English vs. French Lavender

The generic title “lavender” refers to many different aromatic perennial shrubs from the genus Lavendula. Lavender is grown primarily for its fragrant oil, which will be valued for perfumery and medicinal purposes. The most commonly cultivated species is English lavender (Lavendula angustifolia), while French lavender (Lavendula dentata) is one of numerous less-common species.


Probably the most basic difference between English lavender and French lavender is their ability to withstand cold temperatures. English lavender, which is thought to be the most cold-hardy species, which can successfully over-winter in many areas of the USA. French lavender, which is indigenous to Spain, is often grown as an annual because it’s susceptible to dying in colder climates.


English lavender produces a high-quality oil that’s most closely associated with the true “lavender” odor. A hybrid species called Lavandin is much more productive than English lavender, but often the oil from Lavandin varieties have to be combined using English lavender oil to attain a satisfactory aroma. The odor of French lavender is fine and includes a scent like that of rosemary.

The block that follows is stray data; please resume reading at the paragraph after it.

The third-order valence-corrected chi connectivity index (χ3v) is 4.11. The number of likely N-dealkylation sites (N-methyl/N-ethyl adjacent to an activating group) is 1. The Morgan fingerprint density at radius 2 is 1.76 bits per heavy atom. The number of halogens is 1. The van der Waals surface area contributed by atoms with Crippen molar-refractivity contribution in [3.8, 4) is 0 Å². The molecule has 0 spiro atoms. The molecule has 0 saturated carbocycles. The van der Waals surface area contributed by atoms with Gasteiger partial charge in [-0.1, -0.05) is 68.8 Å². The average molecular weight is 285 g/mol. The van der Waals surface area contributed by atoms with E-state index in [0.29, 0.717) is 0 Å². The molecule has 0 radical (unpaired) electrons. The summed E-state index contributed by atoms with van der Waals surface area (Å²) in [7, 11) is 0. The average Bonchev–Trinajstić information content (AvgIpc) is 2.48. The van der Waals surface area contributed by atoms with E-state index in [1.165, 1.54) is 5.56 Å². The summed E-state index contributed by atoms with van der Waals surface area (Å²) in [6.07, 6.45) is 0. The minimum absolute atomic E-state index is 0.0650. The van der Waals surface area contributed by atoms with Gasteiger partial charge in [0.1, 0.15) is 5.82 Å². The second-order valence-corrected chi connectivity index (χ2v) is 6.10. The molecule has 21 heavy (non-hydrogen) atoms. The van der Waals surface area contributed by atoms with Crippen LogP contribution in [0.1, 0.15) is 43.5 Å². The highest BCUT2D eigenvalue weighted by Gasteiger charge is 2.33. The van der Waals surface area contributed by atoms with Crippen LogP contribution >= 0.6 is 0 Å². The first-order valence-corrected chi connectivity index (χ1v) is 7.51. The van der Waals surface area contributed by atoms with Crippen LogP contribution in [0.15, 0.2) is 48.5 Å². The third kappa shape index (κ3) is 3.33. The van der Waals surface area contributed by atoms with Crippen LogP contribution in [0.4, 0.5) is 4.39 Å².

English lavender grows from 1 to 3 feet tall. The leaves are narrow with smooth borders, and also the flowers take on several different hues of purple, white and blue. French lavender is similar to English cedar in dimension, but the leaves are differentiated by tooth whitening teeth along the borders — the species name dentata comes from the Latin word for “having teeth” The flowers of French lavender are usually purple or violet.

Length of Bloom

French lavender has the desired capability to bloom for a very long section of the growing season, with flowers appearing in early spring and persisting through the warmer months. English lavender, on the other hand, flowers from late spring to midsummer, and the blooming period may be as brief as mid-June to early July. As with a number of other flowering plants, the two types of lavender will bloom more always if flowers are eliminated as they begin to fade.

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